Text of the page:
The O:F is 4.9 so  the fuel for a full Class 2 burn is about $1300  For a full Class 3 burn that is 27K, its starting to hurt.... The H2O2 for the same class 3 burn is  $4500 so not totally out of the ballpark..

There has been an experiment that I've wanted to run for a very long time. I've wanted to try and run a wet, no catpack H2O2 engine. I've always wondered how to get it lit.  I think that at some point In testing I'll set up to use the Expensive Hypergol to light the motor, much like TEA/TEB is used in Lox RP engines and see if it continues to run well once the hypergol slug is gone.

C Odd choices....

There is some literature in the world talking about H2O2 gas generators with partial pre-decomposition and thermal decomposition of the full flow. This is the schematic of what I Imagine this might look like....  The H2O2 combines with a small amount of the hypergol to get warm, but not enough to "Burn" all the oxidizer....(This could also be part of the H2O2 flow goes through a cat pack to get hot)  This then enters into a stack of inconel screens, sort of like a cat pack, but not chemically active, its just a place to warm up and cause thermal decomposition...
Before thinking about the hypergol I'd planned to run this test with a silver cat pack and 100% peroxide, the silver cat pack would quickly melt and die, but probably not before getting the inconel screens hot enough to do thermal decomposition.... It seems the screens to do decomposition must get to and maintain at least 600C.

The big drawback to all the thermal decomposition schemes is that hot H2O2 vapor can detonate if it does not decompose.

Why am I posting all this stuff to the blog...

  • One of the primary goals for Unreasonable Rocket , from the very beginning is to excite people to try and do cool rocketry things themselves. It does not take NASA levels of $$.
  • I'm pretty much doing this project by myself in my Garage and at FAR. Last time I did this my Son was helping me, now I'm doing it solo. So using this as a portal to interact with people and maybe inspire people to help with the project is part of the blogging. 
  • Trying to establish a habit of keeping the world up to date, I've set up a Patreon account (I've not turned it on yet) and when I do my first firing in this development cycle and have cool video to share I'm going to turn it on.  (If you think I should activate it now say so...)

    If you want notification of new posts here, I will be announcing them on twitter. I'm @unrocket

*Comments on H2O2 aka hydrogen peroxide.

The hydrogen peroxide that sits in your medicine cabinet and that you put on your cuts is 3 to 5%. Meaning its 5% H2O2 and 95% water, The H2O2 were talking about here is at least 85%.

This high strength peroxide decomposes exo-thermally to steam and hot oxygen.
Any concentration above 72% has enough energy to full vaporize the water content and is thus a hazard as it can make lots of hot gas quickly.

This decomposition needs some thing to induce it, heat, or a catalyst chemical.
  • Thermal decomposition.
  • Metal reusable catalysts (silver, platinum)
  • Consumable Catalysts like the permanganates, etc...
With 85% you can run it through a silver catalyst (CAT Pack) for a very long time.
At 90% long term use will melt /degrade silver. Above 90% Silver does not last very long at all as the decomposing H2O2 melts it away, 98,99 or 100% has a more energy and higher performance as a rocket oxidizer.




Friday, November 09, 2018

Starting with the basics...
What is the tank layout?
For control authority you really want the center of gravity (CG) as far forward as possible.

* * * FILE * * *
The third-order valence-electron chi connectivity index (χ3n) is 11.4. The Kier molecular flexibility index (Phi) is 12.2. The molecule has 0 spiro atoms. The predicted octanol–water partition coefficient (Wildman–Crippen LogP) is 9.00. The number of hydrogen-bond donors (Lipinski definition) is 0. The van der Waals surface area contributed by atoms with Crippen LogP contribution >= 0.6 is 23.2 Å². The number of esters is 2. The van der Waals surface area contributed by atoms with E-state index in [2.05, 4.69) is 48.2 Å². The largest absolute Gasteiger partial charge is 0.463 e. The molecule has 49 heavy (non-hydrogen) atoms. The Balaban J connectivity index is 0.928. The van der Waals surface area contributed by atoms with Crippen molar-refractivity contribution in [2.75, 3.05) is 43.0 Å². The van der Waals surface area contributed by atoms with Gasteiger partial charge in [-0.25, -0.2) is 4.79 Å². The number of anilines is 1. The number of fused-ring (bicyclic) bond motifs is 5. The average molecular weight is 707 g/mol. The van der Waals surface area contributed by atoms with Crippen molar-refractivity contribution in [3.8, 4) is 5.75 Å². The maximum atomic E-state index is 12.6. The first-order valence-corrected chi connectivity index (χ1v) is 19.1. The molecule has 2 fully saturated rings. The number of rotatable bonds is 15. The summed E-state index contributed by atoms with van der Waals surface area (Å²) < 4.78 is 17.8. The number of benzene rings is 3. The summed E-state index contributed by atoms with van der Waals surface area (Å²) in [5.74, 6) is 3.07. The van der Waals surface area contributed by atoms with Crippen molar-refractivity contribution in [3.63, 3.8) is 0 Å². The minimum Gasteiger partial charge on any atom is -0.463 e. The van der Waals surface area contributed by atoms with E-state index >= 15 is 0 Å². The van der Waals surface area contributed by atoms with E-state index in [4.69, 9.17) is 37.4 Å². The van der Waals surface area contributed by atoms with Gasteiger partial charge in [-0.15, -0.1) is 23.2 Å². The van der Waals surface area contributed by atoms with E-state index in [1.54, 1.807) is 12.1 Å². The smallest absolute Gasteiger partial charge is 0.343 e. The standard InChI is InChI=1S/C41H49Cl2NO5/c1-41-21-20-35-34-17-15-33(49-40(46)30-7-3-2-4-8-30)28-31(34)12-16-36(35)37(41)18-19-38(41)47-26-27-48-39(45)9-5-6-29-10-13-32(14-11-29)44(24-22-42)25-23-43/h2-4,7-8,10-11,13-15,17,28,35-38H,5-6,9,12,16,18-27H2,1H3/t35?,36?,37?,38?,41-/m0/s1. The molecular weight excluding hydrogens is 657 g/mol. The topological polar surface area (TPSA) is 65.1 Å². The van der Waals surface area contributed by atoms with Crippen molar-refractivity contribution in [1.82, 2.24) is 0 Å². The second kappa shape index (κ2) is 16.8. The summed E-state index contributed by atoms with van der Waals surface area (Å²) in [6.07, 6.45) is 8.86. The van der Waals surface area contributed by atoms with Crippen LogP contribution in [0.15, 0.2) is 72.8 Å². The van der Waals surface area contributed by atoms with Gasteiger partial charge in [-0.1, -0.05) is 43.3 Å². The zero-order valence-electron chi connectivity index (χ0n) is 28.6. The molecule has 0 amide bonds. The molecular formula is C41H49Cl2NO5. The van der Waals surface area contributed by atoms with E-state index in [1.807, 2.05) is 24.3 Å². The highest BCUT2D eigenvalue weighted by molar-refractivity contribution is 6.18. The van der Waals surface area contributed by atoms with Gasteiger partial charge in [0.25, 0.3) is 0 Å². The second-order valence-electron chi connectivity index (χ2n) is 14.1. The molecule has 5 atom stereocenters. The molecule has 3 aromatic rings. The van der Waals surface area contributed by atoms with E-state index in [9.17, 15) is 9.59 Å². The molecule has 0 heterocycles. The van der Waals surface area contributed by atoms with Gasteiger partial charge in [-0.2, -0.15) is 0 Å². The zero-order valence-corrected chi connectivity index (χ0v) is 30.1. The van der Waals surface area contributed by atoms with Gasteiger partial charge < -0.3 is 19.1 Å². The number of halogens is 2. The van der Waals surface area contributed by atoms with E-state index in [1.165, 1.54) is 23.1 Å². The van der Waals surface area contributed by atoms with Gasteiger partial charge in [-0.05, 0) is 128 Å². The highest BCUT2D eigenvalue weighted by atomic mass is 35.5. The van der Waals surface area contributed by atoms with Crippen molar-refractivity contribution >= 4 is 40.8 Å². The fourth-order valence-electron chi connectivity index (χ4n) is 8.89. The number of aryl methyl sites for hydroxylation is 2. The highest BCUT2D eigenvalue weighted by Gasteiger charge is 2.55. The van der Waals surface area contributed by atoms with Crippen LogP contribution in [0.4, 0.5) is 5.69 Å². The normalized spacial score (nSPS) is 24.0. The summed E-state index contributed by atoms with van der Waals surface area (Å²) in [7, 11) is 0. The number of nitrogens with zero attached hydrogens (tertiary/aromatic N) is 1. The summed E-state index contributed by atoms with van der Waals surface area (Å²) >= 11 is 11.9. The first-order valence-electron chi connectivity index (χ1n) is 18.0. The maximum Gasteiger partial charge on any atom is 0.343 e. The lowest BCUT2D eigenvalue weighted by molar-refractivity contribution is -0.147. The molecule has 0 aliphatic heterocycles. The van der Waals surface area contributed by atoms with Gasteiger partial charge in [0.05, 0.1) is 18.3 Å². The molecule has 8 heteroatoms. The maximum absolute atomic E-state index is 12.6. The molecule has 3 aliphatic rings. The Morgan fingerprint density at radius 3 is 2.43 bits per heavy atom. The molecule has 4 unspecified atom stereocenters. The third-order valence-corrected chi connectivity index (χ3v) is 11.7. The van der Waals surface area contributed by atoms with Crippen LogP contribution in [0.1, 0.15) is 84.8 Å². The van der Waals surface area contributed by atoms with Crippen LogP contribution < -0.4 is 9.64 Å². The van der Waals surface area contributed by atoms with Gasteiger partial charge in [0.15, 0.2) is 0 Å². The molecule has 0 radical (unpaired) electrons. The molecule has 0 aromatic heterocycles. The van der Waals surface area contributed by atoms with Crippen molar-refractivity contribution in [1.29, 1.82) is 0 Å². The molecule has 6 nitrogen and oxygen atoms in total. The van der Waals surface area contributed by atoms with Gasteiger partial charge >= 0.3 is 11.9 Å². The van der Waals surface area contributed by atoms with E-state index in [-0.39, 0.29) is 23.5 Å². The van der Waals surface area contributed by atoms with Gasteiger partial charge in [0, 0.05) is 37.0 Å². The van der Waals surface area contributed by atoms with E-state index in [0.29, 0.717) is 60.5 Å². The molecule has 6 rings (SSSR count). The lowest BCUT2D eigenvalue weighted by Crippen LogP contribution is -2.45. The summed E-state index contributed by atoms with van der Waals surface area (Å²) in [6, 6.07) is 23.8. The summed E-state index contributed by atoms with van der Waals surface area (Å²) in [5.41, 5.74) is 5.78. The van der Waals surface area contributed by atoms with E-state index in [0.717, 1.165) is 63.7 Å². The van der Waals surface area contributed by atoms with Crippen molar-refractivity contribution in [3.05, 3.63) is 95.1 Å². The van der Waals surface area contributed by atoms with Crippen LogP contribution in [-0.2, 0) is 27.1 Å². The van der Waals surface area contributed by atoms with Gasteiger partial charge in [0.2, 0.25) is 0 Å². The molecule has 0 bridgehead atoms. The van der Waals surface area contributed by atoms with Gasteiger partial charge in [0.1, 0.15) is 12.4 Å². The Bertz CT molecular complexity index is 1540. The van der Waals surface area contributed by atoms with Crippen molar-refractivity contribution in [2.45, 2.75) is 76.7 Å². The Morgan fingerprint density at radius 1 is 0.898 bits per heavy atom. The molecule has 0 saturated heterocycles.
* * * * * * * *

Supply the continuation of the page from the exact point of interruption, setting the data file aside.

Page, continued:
So I sketched up the 5 tank layouts shown above...
I fully accounted for the weights and moments for all the fittings down tubes, up tubes etc...
for the full rocket...I estimated engine and gimbal weights base don stuff I've already fired...

I wrote a C++ program where I could instantiate parts, add them to the rocket, then run the tank to depletion and  calculate the CG....

I modeled #1, #4 and #5  #1 has the farthest forward CG, but was heaviest. If I ballast #4 by adding nose weight until it matches #1 then the CG is farther forward with #4 at the same weight at the extremes of  the flight. 

#1 goes from  152 to 255 cm from the front.
#4 ballasted to the same weight goes from  233 to 251 cm.
Its much simpler to build and the nose ballast can become more recovery gear bigger batteries, better telemetry etc...

As an added benefit #4 is much simpler to build and cleaner aerodynamically with no external feed tubes. I could do #4 with internal feed tubes, but then all the bulkheads become 5 axis machining projects, where for #4 they are all basic lathe parts.


I've simulated this rocket 3 ways...
My own written from scratch  simulator in C/C++.
Using RAS Aero II
Using OpenRocket...


All of the results agree and all say I have enough margin to cross the von-carmen line with a class 2 rocket... It will be interesting to see if  I can build it as light as I think I can.

That's all for now...

Friday, November 02, 2018

All the things.....
A stream of thoughts on the task at hand...

Starting at the front of the vehicle....


In front of the vehicle, aka airspace...

To start with FAR has a standing waiver for all class 2 rockets to at least 50Kft.

Once its time to exceed that altitude I strongly suspect that waivers requested from the FAA
with only the required class 2 information will be rejected as this vehicle will have performance capabilities that exceed what was envisioned for class 2. The next launch location after FAR will depend heavily on what the FAA is going to want for a waiver.
Possible locations: Black Rock, Space port in NM, offshore either in the pacific or in the gulf.


The nose cone
Before I shut down this effort last time, I made some 4" nose cone patterns and John Newman made some molds. So he has all the tooling to make a nice light mixed glass/carbon  nose cone for this.
The nose cone has dual requirements, it needs to handle the peak impact temperature and also be radio transparent for GPS and telemetry.

The primary electronics GNC board.
NetBurner is about to release a new module based on the Microchip arm Cortex M7. I will repackage the core electronics from our new module into a GNC/autopilot.   Basic features will be:
  • Cortex M7 cpu with hardware floating point.
  • GPS, will use Ublox until we exceed the ITAR limits.After the ITAR limits become a problem I may switch to the SDR GPS I've test flown, or one of several other GPS solutions I've got working beyond ITAR on the GPS simulator.(I have a LabSat GNSS simulator)
  • Integrated IMU 
  • Barometer